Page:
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MMEA detains Malaysia & Mongolia registered tankers for anchoring illegally in Johor

First vessel was found 12.7 nautical miles east of Tanjung Lompat whereas the second vessel was discovered 10.6 nautical miles southwest of Tanjung Penawar.

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MMEA 181220 feat

The Johor state division of Malaysia Maritime Enforcement Agency (MMEA) on Thursday (17 December) said it detained two tankers for anchoring illegally in eastern Johor waters on Wednesday morning.

Johor Maritime Director Nurul Hizam Zakaria said the vessels were discovered by the patrol team at around 10.40 am. The first vessel was found 12.7 nautical miles east of Tanjung Lompat whereas the second vessel was discovered 10.6 nautical miles southwest of Tanjung Penawar

Initial investigations revealed the first tanker to be Malaysia-registered with a Captain and 13 crew members onboard the vessel, all of whom are aged between 24 to 53 years old. Crew onboard were from Indonesia, Myanmar, China and Singapore.

The second tanker is a Mongolia-registered vessel with a Captain and ten crew onboard. The crew were all Indonesian nationals aged between 26 to 60 years old.

“All parties involved will be investigated under Section 491B(1)(L) of the Merchant Shipping Ordinance 1952 for anchoring without a permit,” added Maritime Director Zakaria.

“If convicted, the owner of the vessel and the Captain could face a maximum fine of MYR 100,000 (USD 24,682) or a jail term of up to two years or both.”

Maritime Director Zakaria reminded all shipowners any activity in Malaysian waters requires the appropriate permits to be issued by the authorities in order to avoid legal action being taken and that the MMEA is being vigilant to safeguard security especially in eastern Johor waters.

MMEA 181220 inner

Related: Malaysia: MMEA detains tanker for anchoring without a permit in southeastern Johor
Related: MMEA evicts five international merchant ships from Malaysian waters for illegal anchoring
Related: Malaysia: MMEA detains three vessels for conducting illegal ship-to-ship oil transfer
Related: Malaysia: Captains of two vessels previously detained by MMEA fined MYR 65,000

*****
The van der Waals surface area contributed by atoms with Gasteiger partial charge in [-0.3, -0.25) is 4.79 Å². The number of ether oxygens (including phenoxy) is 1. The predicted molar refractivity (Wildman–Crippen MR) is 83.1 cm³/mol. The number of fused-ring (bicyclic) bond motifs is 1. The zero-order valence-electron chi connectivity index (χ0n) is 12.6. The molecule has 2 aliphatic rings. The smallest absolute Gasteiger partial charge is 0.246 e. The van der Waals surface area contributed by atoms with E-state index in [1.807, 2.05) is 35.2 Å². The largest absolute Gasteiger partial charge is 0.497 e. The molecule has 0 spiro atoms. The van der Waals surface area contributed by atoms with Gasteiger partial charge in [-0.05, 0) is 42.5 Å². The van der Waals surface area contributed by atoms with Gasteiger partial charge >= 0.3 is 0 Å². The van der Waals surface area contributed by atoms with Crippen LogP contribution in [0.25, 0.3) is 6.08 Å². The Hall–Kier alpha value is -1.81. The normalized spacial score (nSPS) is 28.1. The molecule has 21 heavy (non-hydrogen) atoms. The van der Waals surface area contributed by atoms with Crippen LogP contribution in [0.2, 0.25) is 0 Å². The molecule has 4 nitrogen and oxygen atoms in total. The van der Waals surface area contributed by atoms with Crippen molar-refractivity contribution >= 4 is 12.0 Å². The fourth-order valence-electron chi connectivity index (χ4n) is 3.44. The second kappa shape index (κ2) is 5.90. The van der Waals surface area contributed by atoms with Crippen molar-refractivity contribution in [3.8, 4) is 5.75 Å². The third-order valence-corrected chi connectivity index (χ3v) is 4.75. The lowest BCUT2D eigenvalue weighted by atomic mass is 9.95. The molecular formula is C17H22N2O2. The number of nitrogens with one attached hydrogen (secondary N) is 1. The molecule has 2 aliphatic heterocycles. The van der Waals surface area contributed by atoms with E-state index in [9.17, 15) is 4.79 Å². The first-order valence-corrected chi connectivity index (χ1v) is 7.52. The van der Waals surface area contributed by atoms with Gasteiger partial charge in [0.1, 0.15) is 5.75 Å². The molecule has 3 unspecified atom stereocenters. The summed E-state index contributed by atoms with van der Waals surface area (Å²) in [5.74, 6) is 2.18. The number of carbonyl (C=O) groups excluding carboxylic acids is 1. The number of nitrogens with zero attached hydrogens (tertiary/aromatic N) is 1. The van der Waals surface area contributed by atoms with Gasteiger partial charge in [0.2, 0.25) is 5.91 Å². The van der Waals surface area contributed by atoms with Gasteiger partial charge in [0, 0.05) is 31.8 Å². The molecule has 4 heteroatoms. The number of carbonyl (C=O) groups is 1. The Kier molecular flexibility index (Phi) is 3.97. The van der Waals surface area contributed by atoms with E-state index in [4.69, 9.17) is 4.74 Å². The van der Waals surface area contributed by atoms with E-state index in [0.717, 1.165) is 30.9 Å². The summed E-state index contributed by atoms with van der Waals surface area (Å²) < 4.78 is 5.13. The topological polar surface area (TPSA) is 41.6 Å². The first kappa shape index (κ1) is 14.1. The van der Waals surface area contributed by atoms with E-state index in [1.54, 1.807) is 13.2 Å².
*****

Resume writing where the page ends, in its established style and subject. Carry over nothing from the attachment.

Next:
Related: Malaysia: MMEA Johor detains two vessels in illegal ship-to-ship bunker transfer
Related: Malaysia: MMEA detains Singapore-flagged bunker tanker for anchoring without permit
Related: MMEA Johor detains Mongolian-flagged tanker for anchoring without permit
Related: MMEA Johor detains Panama-flagged tanker for anchoring without a permit
Related: Malaysia: MMEA Johor detains tanker carrying 80 tonnes of Marine Diesel Oil
Related: MMEA Johor detains second Mongolian-flagged tanker this week for illegally anchoring
Related: Malaysia: MMEA Johor detains Mongolia-flagged tanker for anchoring without permit

Photo credit: MMEA
Published: 18 December, 2020

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MOL secures multiple loans to finance wind-assisted and LNG dual-fuel vessels

Loans will finance construction of two LNG dual-fueled ferries, a bulk carrier equipped with Wind Challenger, one LNG dual-fuel PCTC, LNG dual-fuel VLCC and LNG dual-fuel VLGC.

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MOL secures multiple loans to finance wind-assisted and LNG dual-fuel vessels

Mitsui O.S.K. Lines (MOL) on Friday (26 January) announced it has multiple loan agreements following the establishment of a comprehensive Sustainable Finance Framework.

The firm completed the signing of three Transition Loans (TL) and one Transition Linked Loan (TLL) financing agreement and is scheduled to sign another TLL financing agreement as well. 

The loans will finance the construction of two LNG dual-fueled ferries, a bulk carrier equipped with Wind Challenger, LNG dual-fuel pure car and truck carrier, LNG dual-fueled very large crude carrier (VLCC) and LNG dual-fuel very large gas carrier (VLGC).

MOL has already obtained a second-party opinion from DNV dated December 22, 2023, to the effect that the framework's eligibility complies with the firm’s key principles and others, intending to ensure the eligibility and transparency of the framework and to improve its appeal to investors.

“The MOL can flexibly and continuously use this framework to raise funds through sustainable finance,” it said. 

 

Photo credit: Mitsui O.S.K. Lines
Published: 30 January, 2024

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SEA-LNG: Grey methanol, ammonia and hydrogen as bunker fuels are not viable solutions in short term